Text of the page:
House and Doctor at Large starring Richard Briers. The first of several UK television series started the next year, this again beginning with Doctor in the House, which ran until 1970. The series did not share characters with the film series, or involve Box and Thomas,  but had constancy with its own characters and actors in the sequels, at Large (1971), in Charge (1972-3), at Sea (1974), on the Go (1975-77), Down Under (1979) and the much later at the Top (1991).

We also commented on the fact that the comedy in the Doctor series of films pre-dated similar humour in some of the Carry On Series. The Carry On series began with Carry on Sergeant in 1958 and ended with the last official film Carry on Columbus (1992), though there were also TV shows and there is continued talk of a revival. All the Carry Ons were produced by Peter Rogers, Doctor producer Betty Box’s husband, and directed by Gerald Thomas – the brother of Doctor director Ralph. (The Thomas brothers co-directed Regardless in 1961 and Cruising in 62). This signals significant overlap. Saucy Carry On humour (largely characterised by innuendo and commentary on gender relations) can be traced back to music hall, seaside postcards and the like. But the fact that the series had several medical instalments is worth further comment. They comprise the films Nurse (1959), Doctor (1967), Again Doctor (1969) and Matron (1972). The Carry On medical cycle therefore started after the first 3 Doctor films had been released, and after Bogarde left the series (though he chose to return once for Doctor in Distress in 1963). Ralph Thomas asserted that the Doctor films were the first to poke fun at the medical profession (McFarlane, 1997, p. 557) and perhaps paved the way for medical humour in the Carry Ons. The large (8 year) gap between the first and second medical Carry On, and the fact that there was only 1 Doctor film after this, suggests that the medical Carry Ons briefly took the place previously occupied by the Doctor films. The medical Carry Ons only returned for one instalment after the Doctor series ended, though, with medical humour more evident in the various Doctor series on television throughout most of the 1970s.  

 The Doctor and Carry On series therefore share humour in medical situations as well as connections with their behind-the-scenes personnel. Links are also evident to audiences since some cast members appear in films from both series. Doctor in the House’s ‘Rigor Mortis’ actress, Joan Sims, appeared in a further 4 films in the Doctor series (Sea, Love, Clover, and Trouble, essaying different characters each time). She was also a stalwart of the Carry On series, starring in 24 of the total 31 films, including all 4 of the medical instalments.  Joan Hickson appeared in the Doctor films House, Sea and Love and was a ward sister in Carry on Nurse. Shirley Eaton was in two Doctor films (House and Large) and, like Hickson, played a nurse in the first Carry on medical film.

Some male actors were also seen in both series. Leslie Phillips took on a main role as in the Doctor series during Bogarde’s absence, starring in Love, Clover and Trouble. His 4 Carry Ons included Carry on Nurse, in which his character’s name, Jack Bell, helped to provide one of his catchphrases ‘Ding Dong!’ when glimpsing an attractive woman. Connections between the two series are furthered by a portrait of James Robertson Justice (presumably as Sir Lancelot Spratt) appearing in Carry on Doctor. He impressively manages to somehow cross the boundary between the two film series’ worlds.

 

One of our group was from the US and found some the situations present and accents used in Doctor in the House mystifying. (We offered to turn on the subtitles, but were not sure if some of the vocalisations, especially by Sinden, could be accurately conveyed in language!) This caused us to consider not just the film’s place in British culture (and it does seem very much based in British culture) but how it was seen in US on its release on the 2nd of February 1955. Nearly a year before this date, at the time of the film’s release in the UK, US trade paper Variety’s London reviewer opined that the film’s ‘marquee appeal may be restricted across the Atlantic’ (7th April 1954, p. 6). US trade papers on the film’s US release were generally positive, with Motion Picture Daily noting that while the cast may not be well-known to American audiences, it was likely to do better than other UK imports (18th February 1955, p. 6). The Independent Film Journal (19th February 1955, p. 29) and the Independent Film Bulletin (21st February 1955, p. 14) similarly commenting on the unfamiliarity of the cast. They both downplay Bogarde’s role by noting the presence of Kenneth More and Kay Kendall who were in Henry Cornelius’ 1953 film Genevieve which was successful in the US on its release. The Independent Film Bulletin considers that Doctor in the House ‘lacks the universal humor of the popular Genevieve’ but ‘has plenty to amuse fanciers of British humor’. This suggests that its humour is peculiarly British, and that this was not the case with Genevieve.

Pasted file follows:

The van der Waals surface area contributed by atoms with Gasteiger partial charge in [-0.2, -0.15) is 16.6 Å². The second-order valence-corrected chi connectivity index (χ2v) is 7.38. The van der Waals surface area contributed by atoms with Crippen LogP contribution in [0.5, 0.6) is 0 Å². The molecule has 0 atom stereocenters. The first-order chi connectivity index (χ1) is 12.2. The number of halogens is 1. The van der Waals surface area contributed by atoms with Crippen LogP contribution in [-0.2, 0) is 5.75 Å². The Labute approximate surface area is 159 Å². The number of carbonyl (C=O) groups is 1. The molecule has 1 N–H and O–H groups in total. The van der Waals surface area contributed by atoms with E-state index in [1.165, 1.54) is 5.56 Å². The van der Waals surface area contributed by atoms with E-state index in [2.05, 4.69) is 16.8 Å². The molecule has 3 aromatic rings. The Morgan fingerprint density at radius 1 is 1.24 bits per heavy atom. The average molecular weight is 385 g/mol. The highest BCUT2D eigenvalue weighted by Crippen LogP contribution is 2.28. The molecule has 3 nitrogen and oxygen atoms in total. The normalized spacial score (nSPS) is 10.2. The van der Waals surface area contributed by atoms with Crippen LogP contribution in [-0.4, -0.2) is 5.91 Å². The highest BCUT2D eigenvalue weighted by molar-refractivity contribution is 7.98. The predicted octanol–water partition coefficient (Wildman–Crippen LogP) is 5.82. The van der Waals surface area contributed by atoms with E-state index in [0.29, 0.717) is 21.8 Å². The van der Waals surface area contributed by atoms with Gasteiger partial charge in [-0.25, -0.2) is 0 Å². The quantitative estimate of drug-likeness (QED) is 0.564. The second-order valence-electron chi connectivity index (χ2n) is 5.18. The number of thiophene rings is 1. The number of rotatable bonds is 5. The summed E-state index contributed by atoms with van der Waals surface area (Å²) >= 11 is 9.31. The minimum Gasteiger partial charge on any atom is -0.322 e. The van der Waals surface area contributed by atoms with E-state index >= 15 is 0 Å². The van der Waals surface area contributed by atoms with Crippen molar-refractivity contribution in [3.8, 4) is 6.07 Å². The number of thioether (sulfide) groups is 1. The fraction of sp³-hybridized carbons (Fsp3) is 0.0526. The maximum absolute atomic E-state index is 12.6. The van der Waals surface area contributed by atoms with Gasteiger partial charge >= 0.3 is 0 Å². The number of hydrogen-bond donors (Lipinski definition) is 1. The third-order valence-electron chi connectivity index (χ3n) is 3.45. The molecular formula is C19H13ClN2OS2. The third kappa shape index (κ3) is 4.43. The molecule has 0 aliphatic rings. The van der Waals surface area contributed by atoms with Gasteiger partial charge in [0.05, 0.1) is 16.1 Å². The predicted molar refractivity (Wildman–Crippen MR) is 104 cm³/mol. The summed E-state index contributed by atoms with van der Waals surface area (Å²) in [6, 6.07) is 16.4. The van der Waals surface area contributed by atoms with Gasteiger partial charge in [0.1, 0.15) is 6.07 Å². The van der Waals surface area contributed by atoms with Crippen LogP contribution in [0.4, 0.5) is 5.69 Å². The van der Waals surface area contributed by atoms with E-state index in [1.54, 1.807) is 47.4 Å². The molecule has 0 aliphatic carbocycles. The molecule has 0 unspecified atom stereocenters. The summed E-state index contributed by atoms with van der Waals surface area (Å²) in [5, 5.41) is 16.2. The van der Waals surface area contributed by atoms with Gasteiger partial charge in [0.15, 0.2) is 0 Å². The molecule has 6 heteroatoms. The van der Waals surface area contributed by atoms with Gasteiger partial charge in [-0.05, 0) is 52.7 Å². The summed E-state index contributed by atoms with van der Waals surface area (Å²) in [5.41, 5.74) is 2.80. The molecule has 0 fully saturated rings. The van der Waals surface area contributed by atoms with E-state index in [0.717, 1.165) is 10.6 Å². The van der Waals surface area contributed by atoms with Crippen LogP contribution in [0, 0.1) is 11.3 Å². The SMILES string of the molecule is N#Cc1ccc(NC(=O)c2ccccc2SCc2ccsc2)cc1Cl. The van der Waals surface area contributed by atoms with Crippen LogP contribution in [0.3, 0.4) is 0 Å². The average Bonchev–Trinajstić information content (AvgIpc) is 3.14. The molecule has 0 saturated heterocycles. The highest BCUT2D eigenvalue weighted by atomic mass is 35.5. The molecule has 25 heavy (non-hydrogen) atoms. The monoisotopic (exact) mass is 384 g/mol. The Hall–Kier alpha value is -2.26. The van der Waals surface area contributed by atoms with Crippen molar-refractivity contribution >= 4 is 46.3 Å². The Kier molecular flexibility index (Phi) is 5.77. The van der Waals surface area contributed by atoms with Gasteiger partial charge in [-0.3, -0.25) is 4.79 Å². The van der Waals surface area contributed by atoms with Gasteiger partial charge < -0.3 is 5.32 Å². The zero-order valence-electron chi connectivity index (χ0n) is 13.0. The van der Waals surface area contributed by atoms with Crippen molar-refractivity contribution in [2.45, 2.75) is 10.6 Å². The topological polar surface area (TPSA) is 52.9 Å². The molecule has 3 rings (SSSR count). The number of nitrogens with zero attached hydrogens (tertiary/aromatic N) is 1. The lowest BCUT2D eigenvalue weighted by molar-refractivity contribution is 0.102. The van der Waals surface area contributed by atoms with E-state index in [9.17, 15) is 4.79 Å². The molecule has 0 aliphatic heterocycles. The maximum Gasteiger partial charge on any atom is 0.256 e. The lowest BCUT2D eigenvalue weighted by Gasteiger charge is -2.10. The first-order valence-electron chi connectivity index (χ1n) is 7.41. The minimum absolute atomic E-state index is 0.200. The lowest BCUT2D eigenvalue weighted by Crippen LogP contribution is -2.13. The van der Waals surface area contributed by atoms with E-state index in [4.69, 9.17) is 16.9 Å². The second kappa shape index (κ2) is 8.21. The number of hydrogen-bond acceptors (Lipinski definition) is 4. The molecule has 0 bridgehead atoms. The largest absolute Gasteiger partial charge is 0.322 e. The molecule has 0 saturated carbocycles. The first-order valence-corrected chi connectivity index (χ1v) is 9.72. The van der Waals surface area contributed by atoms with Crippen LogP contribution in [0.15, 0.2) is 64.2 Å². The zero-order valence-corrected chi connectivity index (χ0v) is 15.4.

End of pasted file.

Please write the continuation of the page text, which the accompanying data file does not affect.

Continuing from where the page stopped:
The two trade papers also interestingly comment on the specific exhibition circumstances: it is thought that Doctor in the House would do well in ‘art house’ cinemas (perhaps because of its very British flavour) but if correctly exploited could also succeed in the ‘general market’. The Chicago Daily Tribune (21st March 1955, p. B15) reinforces the view that the film would be well-received by the general public (‘I think you’ll have fun with this import’) as the newspaper’s readership was likely to be general rather than specialist. Another newspaper, the New York Times (18th February 1955, p. 18), implies that part of this appeal is due to the film’s innovative stance in poking fun at the medical profession, an opinion also advanced by the April 1955 issue of fan magazine Photoplay (p. 30). This recalls the director Ralph Thomas’s comment referred to in the section considering the film’s relationship to the Carry On series. While medical humour may have crossed the Atlantic at the time (despite the notion that Doctor in the House’s humour was less universal than Genevieve’s), the fact that our research group member from the US was puzzled suggests that the temporal boundary was more difficult to traverse. We wondered if her lack of exposure to Carry On-style humour was partly related to the change in television viewing habits. 15 years ago, live TV was perhaps the main way of seeing films, even though films were available to view on DVD. The rise in On Demand means that more recently viewers have had far more content to choose from and in many ways film-viewing has become less communal. We especially appreciate that the melodrama research group screenings give us an opportunity to gather together to watch films and share our diverse points of view.